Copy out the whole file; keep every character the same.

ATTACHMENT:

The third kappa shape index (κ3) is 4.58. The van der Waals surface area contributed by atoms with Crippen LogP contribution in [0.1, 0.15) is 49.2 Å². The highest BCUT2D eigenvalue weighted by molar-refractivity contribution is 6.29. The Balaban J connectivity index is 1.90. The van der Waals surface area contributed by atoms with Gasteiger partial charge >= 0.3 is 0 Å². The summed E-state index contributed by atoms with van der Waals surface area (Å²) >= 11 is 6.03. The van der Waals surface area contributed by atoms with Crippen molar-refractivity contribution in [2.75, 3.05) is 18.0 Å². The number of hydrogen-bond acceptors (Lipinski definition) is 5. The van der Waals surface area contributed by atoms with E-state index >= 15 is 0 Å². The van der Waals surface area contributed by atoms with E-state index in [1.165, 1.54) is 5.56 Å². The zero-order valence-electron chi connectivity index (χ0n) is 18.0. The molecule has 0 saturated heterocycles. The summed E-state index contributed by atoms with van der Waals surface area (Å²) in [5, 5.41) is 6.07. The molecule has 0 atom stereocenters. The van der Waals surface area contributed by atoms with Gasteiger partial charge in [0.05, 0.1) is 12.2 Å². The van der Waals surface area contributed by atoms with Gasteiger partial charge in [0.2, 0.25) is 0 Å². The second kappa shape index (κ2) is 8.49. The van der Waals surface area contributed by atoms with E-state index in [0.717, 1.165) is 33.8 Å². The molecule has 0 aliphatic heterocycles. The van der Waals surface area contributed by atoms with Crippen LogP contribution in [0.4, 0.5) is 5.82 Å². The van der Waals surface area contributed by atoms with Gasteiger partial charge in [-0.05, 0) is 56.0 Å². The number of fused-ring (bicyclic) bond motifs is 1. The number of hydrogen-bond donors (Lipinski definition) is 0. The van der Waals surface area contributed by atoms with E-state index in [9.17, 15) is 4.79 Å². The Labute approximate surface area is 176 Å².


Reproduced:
The third kappa shape index (κ3) is 4.58. The van der Waals surface area contributed by atoms with Crippen LogP contribution in [0.1, 0.15) is 49.2 Å². The highest BCUT2D eigenvalue weighted by molar-refractivity contribution is 6.29. The Balaban J connectivity index is 1.90. The van der Waals surface area contributed by atoms with Gasteiger partial charge >= 0.3 is 0 Å². The summed E-state index contributed by atoms with van der Waals surface area (Å²) >= 11 is 6.03. The van der Waals surface area contributed by atoms with Crippen molar-refractivity contribution in [2.75, 3.05) is 18.0 Å². The number of hydrogen-bond acceptors (Lipinski definition) is 5. The van der Waals surface area contributed by atoms with E-state index >= 15 is 0 Å². The van der Waals surface area contributed by atoms with E-state index in [1.165, 1.54) is 5.56 Å². The zero-order valence-electron chi connectivity index (χ0n) is 18.0. The molecule has 0 saturated heterocycles. The summed E-state index contributed by atoms with van der Waals surface area (Å²) in [5, 5.41) is 6.07. The molecule has 0 atom stereocenters. The van der Waals surface area contributed by atoms with Gasteiger partial charge in [0.05, 0.1) is 12.2 Å². The van der Waals surface area contributed by atoms with Gasteiger partial charge in [0.2, 0.25) is 0 Å². The second kappa shape index (κ2) is 8.49. The van der Waals surface area contributed by atoms with E-state index in [0.717, 1.165) is 33.8 Å². The molecule has 0 aliphatic heterocycles. The van der Waals surface area contributed by atoms with Crippen LogP contribution in [0.4, 0.5) is 5.82 Å². The van der Waals surface area contributed by atoms with Gasteiger partial charge in [-0.05, 0) is 56.0 Å². The number of fused-ring (bicyclic) bond motifs is 1. The number of hydrogen-bond donors (Lipinski definition) is 0. The van der Waals surface area contributed by atoms with E-state index in [9.17, 15) is 4.79 Å². The Labute approximate surface area is 176 Å².